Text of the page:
Howard’s way to mark a place in football history

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HE’S long been regarded as one of the world’s greatest referees.

But it’s not only Howard Webb’s name which is set to go down in history.

When the National Museum of Football opens in Manchester city centre in July it will contain several items from the South Yorkshire ref’s own personal collection of football memorabilia.

Howard will be donating the shirt he wore when he famously refereed the 2010 World Cup Final between Spain and Holland in South Africa before a worldwide audience of millions.

He has also donated the World Cup medal he was presented with after the game and the MBE he was awarded in the 2011 New Year’s Honours for his services to the beautiful game.

Married to Kay with two children Hollie, Jack and Lucy, 40-year-old Howard is also a serving Sheffield police sergeant his items will be exhibited amongst some of the greatest treasures of the game.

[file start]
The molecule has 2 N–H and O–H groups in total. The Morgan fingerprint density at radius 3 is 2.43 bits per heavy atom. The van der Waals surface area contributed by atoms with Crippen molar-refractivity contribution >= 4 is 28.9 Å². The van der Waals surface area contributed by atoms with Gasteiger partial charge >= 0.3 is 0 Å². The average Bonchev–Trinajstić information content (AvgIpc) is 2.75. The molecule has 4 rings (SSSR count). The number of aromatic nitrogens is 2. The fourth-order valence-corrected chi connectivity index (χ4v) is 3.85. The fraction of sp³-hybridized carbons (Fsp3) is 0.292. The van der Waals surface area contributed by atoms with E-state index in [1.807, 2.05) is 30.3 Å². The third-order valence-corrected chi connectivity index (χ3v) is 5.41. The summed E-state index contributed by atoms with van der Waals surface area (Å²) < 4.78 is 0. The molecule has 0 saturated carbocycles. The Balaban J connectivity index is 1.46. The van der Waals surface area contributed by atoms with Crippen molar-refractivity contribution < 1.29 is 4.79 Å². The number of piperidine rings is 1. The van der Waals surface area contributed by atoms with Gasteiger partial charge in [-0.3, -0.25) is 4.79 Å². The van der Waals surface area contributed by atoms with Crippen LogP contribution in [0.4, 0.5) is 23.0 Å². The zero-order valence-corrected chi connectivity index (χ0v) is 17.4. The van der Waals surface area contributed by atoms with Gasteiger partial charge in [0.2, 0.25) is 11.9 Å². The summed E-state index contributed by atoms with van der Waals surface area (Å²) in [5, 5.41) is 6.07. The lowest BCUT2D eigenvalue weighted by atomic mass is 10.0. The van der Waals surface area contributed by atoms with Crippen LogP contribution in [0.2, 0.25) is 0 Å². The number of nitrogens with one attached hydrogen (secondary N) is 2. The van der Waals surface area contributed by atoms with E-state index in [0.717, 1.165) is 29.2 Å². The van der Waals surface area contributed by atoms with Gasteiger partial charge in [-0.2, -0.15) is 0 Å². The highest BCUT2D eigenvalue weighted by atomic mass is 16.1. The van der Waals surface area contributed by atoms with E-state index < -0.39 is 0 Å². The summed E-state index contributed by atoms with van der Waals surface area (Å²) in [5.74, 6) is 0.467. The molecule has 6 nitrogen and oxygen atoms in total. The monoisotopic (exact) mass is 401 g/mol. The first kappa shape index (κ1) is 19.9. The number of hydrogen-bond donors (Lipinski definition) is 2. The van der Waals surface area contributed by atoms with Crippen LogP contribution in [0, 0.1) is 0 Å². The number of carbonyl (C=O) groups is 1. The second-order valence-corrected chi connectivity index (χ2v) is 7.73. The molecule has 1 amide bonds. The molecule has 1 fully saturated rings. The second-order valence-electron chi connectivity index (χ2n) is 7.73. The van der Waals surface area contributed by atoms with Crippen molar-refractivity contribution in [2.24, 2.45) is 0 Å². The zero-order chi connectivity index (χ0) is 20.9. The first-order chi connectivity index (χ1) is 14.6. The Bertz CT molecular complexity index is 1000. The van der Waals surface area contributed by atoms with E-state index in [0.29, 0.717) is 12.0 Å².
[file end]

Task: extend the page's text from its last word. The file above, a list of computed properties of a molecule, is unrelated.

When the new museum opens they will sit alongside some of the greatest treasures of the beautiful game.

Other top attractions in the museum include historic items donated by the world’s oldest club - Sheffield FC.

There are also items relating to former Wednesday manager Harry Catterick who, after he left Hillsborough in the early 1960s, went on to manage Everton to victory in the Football League twice and the FA Cup.

And there’s also a number of items relating to former Sheffield United manager Howard Kendall, including UEFA European Cup Winners’ Cup.

Kendall’s Everton side lifted the giant trophy in 1985, and UEFA have loaned the trophy for display at the museum.

National Football Museum Director Kevin Moore said: “Some of the greatest names in modern football have competed for the trophy over the years and we’d very much like to thank UEFA for allowing us to display it.

“Our new museum will provide visitors with a unique opportunity to get up close and personal with the most impressive collection of football exhibits ever assembled.”

n The museum opens July 6.